C&A, other brands under fire over Indian factory conditions

Dozens of western clothing brands, including C&A, are still doing business with Indian textile companies which exploit young girls, the Volkskrant reports on Friday.

The claims are made in a new report by researchers at Somo, which investigates multinational corporations. They say some 20 European and US brands are using factories in the Indian region of Tamil Nadu, where teenage girls are paid below minimum wage levels and are not allowed to leave the factory compound.
But girls who work for three to four years are promised a bonus of up to €800 which they can use as part of their dowry. This is known locally as the sumangali system. Sumangali means married woman in Tamil, the paper says.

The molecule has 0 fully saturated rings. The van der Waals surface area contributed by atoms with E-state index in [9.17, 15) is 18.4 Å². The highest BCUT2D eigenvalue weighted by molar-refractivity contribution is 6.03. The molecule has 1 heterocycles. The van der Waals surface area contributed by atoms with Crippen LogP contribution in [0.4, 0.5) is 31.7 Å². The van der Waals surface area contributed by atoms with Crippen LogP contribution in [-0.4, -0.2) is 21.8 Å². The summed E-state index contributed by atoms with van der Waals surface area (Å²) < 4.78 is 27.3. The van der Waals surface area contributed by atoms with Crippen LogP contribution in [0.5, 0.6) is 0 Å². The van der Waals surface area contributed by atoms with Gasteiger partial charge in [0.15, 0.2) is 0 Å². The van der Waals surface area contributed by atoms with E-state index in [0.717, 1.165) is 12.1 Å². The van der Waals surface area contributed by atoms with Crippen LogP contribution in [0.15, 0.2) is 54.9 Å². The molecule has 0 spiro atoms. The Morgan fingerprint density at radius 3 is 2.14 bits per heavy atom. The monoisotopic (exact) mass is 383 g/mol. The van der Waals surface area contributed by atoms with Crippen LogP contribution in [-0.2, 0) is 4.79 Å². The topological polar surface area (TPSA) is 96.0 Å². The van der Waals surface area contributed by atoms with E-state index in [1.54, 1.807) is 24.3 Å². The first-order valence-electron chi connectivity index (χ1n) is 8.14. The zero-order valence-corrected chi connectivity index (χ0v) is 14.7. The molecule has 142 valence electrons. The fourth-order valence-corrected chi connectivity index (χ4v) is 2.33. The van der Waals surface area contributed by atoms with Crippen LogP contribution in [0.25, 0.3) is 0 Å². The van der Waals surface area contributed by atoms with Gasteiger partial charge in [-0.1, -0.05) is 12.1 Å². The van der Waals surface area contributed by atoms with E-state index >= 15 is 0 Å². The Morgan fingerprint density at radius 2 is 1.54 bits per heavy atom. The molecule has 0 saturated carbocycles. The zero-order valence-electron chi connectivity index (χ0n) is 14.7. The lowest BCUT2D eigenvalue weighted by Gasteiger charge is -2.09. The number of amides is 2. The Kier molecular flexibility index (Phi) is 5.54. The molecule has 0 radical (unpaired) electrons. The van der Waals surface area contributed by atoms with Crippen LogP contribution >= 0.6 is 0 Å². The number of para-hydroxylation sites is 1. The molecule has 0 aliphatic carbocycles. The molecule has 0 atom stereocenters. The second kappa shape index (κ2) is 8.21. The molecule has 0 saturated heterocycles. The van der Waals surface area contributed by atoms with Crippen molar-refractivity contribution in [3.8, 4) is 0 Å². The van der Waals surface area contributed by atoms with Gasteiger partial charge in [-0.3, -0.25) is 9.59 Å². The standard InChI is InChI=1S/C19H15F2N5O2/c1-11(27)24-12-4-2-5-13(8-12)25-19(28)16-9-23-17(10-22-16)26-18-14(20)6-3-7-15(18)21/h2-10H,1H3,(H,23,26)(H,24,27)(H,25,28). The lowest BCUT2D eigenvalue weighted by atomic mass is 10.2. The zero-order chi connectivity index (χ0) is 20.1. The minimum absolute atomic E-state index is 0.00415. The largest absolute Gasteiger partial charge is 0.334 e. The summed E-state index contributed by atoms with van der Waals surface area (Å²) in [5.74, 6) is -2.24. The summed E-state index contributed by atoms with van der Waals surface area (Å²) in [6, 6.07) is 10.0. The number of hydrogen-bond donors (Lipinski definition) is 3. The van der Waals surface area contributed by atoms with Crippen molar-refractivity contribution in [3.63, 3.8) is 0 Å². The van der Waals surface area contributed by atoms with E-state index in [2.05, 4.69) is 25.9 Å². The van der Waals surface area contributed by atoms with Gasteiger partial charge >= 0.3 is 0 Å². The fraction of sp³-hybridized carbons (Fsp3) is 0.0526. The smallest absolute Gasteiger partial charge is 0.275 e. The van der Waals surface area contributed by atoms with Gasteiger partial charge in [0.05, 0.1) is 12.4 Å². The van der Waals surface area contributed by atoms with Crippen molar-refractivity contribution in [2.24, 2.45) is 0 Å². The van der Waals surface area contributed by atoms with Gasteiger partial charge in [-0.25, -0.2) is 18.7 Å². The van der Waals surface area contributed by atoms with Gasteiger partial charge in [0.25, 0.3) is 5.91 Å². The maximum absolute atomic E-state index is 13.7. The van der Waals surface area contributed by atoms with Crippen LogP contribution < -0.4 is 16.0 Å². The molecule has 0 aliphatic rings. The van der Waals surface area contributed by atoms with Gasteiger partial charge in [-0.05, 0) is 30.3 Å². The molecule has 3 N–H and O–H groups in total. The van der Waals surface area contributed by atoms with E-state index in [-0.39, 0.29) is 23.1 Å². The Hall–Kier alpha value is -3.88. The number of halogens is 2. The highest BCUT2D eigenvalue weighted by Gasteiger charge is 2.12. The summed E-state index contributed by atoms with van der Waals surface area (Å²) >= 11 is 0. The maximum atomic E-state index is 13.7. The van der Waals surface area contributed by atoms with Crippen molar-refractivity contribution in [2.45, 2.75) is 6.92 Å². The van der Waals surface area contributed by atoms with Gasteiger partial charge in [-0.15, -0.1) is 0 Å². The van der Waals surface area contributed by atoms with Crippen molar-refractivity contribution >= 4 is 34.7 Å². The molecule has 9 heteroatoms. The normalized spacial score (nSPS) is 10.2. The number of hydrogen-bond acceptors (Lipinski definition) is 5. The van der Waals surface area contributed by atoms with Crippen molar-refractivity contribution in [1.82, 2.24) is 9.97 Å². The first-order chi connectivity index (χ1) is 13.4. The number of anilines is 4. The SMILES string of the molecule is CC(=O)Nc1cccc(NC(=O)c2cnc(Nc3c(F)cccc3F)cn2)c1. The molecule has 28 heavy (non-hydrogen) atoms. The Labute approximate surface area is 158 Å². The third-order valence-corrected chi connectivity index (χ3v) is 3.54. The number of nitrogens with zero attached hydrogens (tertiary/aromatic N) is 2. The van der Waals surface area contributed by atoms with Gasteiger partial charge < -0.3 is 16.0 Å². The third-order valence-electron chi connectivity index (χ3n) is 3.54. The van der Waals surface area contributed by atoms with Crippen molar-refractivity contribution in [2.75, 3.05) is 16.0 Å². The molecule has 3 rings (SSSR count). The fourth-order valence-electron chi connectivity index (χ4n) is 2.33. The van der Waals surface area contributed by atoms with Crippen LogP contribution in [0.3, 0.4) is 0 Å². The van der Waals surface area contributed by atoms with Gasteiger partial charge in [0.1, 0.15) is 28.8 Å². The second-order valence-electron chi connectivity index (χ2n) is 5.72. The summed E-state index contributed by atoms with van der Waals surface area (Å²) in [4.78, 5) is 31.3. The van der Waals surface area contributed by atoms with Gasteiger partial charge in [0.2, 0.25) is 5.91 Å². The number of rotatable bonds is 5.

Dutch department store giant C&A has placed orders at three of the factories under investigation over the past few years, including Eastman Exports.
A spokesman told the paper: ‘Eastman had the technical qualities to make products up to C&A standards’ and there is ‘no evidence at all’ that workers are being exploited. Eastman has also denied the claims.
C&A declined to answer questions on the other two factories. ‘No one who does business with the Indian textiles industry is able to avoid direct or indirect contact with the sumangali system,’ the spokesman said.

Thank you for donating to DutchNews.nl.

We could not provide the Dutch News service, and keep it free of charge, without the generous support of our readers. Your donations allow us to report on issues you tell us matter, and provide you with a summary of the most important Dutch news each day.

Make a donation